When comparing Antergos vs Android-x86, the Slant community recommends Antergos for most people. In the question“What are the best Linux distributions for desktops?” Antergos is ranked 6th while Android-x86 is ranked 20th. The most important reason people chose Antergos is:
ArchLinux is rather hard to install using command line. Antergos's advantage is the easy installation using a GUI. So instead of manual installation of software you can just download Antergos which does things for you automatically.
Ranked in these QuestionsQuestion Ranking
Pro Easy to install
ArchLinux is rather hard to install using command line. Antergos's advantage is the easy installation using a GUI.
So instead of manual installation of software you can just download Antergos which does things for you automatically.
Pro Rolling release model make it easy to keep apps on updated versions
Antergos is a rolling release distribution (as it's based on Arch Linux). Your entire system, from the base OS components to the applications that you install, will receive updates as they are released upstream—with only a minimal delay to ensure stability.
Pro It comes with every essential utility pre-installed
Pro Offers choice of desktop environment on installation
Ability to choose your preferred desktop environment on installation.
Pro Arch User Repository access
It can visit AUR to build packages.
Pro Offers minimal ISO download
Pro Surprisingly stable Linux desktop
From popular distros of rolling and standard releases, compared to Debian (stable) and Arch, Antergos stability rocks. Debian is stable, however, it's with old packages and Arch. The only thing that broke it, so far, was compiz-manjaro (C++ 0.9 branch) from AUR, but compiz in Antergos repositories is 0.8 and it is working flawlessly.
Pro First Linux desktop that makes Windows look bad
Antergos has very nice default themes (KDE/Plasma and Gnome/GTK), which combined with Compiz 0.8, makes Windows looks sad. Antergos can even compete with Windows in regards to stability.
Pro Excellent graphical package manager (Pamac)
Features include: providing notifications of available updates; mirror management; AUR support (with the option to suppress unnecessary confirmations during the install process); update settings (frequency, whether to check for updates from the AUR, packages to ignore updates for); and a history of packages installed, updated, or removed (from the official repositories - AUR packages are not currently tracked).
Pro Extremely fast
Everything runs at the speed of light. Antergos is super responsive and programs/apps runs effortlessly.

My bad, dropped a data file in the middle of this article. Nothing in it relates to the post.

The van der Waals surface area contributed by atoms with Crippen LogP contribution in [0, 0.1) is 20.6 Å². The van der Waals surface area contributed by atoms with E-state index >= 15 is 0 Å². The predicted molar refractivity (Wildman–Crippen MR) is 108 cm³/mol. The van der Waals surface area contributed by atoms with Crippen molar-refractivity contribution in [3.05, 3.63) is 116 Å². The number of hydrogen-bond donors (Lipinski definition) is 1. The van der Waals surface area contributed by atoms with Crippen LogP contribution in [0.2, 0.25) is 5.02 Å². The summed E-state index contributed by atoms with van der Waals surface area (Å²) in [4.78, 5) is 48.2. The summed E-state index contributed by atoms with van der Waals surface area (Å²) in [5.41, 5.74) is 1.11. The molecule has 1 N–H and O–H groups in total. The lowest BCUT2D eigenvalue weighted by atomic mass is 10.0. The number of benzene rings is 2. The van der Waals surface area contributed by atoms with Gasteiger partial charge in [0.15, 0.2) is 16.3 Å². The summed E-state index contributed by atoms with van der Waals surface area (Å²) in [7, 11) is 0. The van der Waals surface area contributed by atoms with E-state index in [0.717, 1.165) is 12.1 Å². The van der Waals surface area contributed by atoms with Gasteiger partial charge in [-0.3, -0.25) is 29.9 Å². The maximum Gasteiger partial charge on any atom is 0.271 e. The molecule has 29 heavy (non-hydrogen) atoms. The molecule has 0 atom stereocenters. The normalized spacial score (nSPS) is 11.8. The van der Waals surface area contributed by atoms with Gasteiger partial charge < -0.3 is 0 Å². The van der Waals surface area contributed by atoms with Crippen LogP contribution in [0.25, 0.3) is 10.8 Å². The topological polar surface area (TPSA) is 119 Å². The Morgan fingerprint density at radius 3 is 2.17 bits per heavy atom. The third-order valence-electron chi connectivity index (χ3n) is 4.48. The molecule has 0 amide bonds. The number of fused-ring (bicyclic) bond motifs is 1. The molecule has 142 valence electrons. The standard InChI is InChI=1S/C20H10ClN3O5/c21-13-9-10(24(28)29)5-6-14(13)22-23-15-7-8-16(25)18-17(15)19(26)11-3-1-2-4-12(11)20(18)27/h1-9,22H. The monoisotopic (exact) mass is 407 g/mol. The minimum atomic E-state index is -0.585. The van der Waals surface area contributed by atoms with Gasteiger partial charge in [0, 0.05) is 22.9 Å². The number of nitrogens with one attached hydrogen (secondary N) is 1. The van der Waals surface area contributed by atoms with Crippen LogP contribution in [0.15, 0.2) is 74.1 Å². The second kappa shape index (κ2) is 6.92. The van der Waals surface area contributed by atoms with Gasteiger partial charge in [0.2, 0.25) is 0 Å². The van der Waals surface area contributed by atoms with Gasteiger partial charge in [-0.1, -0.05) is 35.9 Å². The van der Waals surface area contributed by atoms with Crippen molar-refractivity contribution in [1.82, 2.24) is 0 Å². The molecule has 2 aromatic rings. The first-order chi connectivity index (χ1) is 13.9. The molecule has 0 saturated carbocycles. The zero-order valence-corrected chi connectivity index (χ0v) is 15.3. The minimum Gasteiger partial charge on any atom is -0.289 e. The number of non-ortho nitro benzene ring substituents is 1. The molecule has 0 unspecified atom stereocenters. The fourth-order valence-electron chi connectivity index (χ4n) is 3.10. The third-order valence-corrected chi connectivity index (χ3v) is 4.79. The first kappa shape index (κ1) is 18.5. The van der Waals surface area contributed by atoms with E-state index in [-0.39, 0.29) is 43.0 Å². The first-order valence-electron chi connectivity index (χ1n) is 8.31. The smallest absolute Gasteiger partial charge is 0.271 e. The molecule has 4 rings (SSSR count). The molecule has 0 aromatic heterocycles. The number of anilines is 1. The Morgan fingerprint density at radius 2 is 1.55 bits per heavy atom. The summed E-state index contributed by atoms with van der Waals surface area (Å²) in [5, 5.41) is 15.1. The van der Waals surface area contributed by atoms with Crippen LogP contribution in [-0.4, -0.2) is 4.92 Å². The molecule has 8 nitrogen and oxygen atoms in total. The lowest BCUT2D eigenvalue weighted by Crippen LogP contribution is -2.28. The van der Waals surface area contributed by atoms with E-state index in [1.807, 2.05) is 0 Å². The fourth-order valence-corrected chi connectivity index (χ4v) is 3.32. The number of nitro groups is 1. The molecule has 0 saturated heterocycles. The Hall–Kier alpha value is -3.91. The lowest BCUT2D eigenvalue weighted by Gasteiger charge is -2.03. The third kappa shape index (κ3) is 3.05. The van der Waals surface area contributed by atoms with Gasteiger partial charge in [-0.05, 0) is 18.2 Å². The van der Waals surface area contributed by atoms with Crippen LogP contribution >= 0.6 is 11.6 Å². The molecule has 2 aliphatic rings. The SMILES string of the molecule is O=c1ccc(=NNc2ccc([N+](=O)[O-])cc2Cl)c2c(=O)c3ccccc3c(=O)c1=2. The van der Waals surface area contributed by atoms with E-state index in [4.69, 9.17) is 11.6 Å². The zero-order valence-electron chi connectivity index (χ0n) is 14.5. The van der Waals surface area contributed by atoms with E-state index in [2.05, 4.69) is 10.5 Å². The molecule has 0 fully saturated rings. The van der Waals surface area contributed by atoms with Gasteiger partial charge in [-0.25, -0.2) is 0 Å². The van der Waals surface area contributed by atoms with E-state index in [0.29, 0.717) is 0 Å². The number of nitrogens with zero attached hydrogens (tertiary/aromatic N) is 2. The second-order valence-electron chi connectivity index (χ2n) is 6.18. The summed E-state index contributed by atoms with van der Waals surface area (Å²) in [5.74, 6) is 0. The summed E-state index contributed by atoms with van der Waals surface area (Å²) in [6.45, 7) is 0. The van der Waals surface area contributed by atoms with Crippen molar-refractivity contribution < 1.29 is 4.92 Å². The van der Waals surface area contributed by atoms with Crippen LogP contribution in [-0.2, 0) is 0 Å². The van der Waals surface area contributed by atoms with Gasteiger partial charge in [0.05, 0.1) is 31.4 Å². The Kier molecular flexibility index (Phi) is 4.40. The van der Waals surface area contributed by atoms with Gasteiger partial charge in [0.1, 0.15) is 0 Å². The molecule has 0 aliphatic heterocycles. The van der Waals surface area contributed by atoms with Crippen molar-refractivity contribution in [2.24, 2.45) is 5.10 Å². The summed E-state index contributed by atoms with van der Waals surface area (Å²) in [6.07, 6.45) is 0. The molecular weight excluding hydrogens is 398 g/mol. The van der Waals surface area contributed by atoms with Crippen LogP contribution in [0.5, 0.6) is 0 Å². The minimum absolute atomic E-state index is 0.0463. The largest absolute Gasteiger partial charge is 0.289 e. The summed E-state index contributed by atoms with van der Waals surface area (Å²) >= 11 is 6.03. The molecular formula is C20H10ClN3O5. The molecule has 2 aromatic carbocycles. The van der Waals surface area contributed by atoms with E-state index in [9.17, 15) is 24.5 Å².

Pro Has Bluetooth & WiFi support
Pro It's a complete port of Android to x86
Pro Open source
Using Open Source Mesa for GPU / Video and presently up to Linux Kernel 4.0.6, with some Kernel 4.1 test builds available from contributors....
Pro Actively developed
Since 2009 the pet project of running Android on a PC by a highly respected developer, has gathered many developer contributions from the open source community...and in 2015 they are still going strong and delivering. Contributors are welcomed and needed for ongoing development work, any donations are accepted.
Pro Stable device support
Runs on more devices than any other available Android on a PC product presently available, KitKat, Lollipop, all open source.
Con The installer breaks often
The installer, cnchi breaks all the time. It's very buggy.
Con Rolling release problems
Rolling release is quite pain sometimes. You might face some problem with a bugged application since you always get the latest version.
This problem is a little bit solved by Manjaro distro where applications are tested but updates are slower than usual.
Con Package popularity is not visible in Antergos repositories
Small issue, but would be nice to see package popularity in Antergos repos, just like it is visible for AUR. packages.
Antergos with AUR gives access practically to all possible packages, so popularity could help in this sea of packages.
Con Short list of supported devices
Currently it's tested on only the following devices:
- ASUS Eee PCs/Laptops
- Viewsonic Viewpad 10
- Dell Inspiron Mini Duo
- Samsung Q1U
- Viliv S5
- Lenovo ThinkPad x61 Tablet
Check them out, download a build and try it for yourself, read their forums and see what is presently happening, from the SurfacePRO 3 work in progress to the older Asus T100 ongoing work and many other PC's, Laptop, 2-in-1's, the older Surface 2, Dell XPS 12, Dell Venue 8, HP Stream, Sony Viao and many others. AOSP KitKat is their present released product, Lollipop version 5.1.1 is their present development cycle....there are builds available for either.